Salud America is a research network and online portal with a unique goal.
The organization is a national program of the Robert Wood Johnson Foundation and encompasses a network of Latino scientists and policy makers that aim to prevent obesity among Hispanic children in the United States.
"Latinos are younger, poorer and more uninsured than other population groups," a YouTube video by Salud America said.
And the statistics bear this out.
Last year the U.S. Census reported that the Hispanic population had grown to 50.5 million people. Of the 50.5 million Latinos in the U.S. 16 million are under the age of 18.
According to the organization, Leadership for Healthy Communities, 38.2 percent of Hispanic children aged 2-19 are overweight. "That is the statistic that should be our wake-up call,” said Jennifer Ng'andu, Deputy Director of the National Council of La Raza's health policy project.
Fresh off the heels of National Childhood Obesity Awareness Month in September, the spotlight is clearly on an issue that is pressing for the entire nation and not just among Latinos.
U.S. Surgeon General, Regina M. Benjamin, has started a childhood obesity initiative where her office promotes a healthy lifestyle by encouraging an active living and nutritional choices.
Childhood obesity causes overweight children and adolescents to experience asthma, cardiovascular risks, diabetes, sleep apnea, and psychological effects of social stigmatization, according to the Surgeon General.
And Latino children are disproportionately affected. Compared to the 38.2 percent of Latino children and adolescents that are obese, the general population figure stands at 31.7 percent.
The office of the Surgeon General, in an effort to address these numbers, has published a public service announcement in Spanish titled "Mi Cocina," which seeks to promote healthy choices by parents.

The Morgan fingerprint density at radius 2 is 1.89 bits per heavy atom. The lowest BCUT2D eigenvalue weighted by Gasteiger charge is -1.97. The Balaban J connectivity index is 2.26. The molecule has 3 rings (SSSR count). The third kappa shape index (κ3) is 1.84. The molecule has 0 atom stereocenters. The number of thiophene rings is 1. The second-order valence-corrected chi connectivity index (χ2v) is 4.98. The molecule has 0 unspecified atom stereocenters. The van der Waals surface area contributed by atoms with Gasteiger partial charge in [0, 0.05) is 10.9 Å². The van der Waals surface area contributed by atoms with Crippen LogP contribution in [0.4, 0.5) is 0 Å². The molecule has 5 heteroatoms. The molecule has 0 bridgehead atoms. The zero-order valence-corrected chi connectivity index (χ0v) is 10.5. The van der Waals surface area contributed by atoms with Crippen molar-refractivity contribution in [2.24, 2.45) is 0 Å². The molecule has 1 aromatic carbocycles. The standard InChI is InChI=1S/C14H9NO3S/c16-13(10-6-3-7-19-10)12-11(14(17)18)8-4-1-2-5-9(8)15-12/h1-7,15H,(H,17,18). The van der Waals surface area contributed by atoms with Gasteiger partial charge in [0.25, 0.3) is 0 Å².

The issue of childhood obesity has even come to the attention of First Lady Michelle Obama, who supports the same efforts through her "Lets Move!" campaign. "Lets Move!" concentrates on raising a generation of healthy children.
Dharma Cortes, a researcher at the University of Massachusetts, is one of a number of people investigating the problem of Latino childhood obesity with a grant from Salud America,
She says the key to fighting the health crisis is improving Latino families' knowledge concerning nutrition.
Organizations like Salud America and the National Council of La Raza along with help from national entities hope to continue to address the issue of obesity among children, particularly Latinos. Salud America concludes its video with the positivity that can come from significant lifestyle changes among Latino families.
"Now you know the challenges we face," it said.
"Our future depends on the actions we all take going forward. If we work together, you have the power to help us live healthier, happier lives.
Watch the Salud America video below.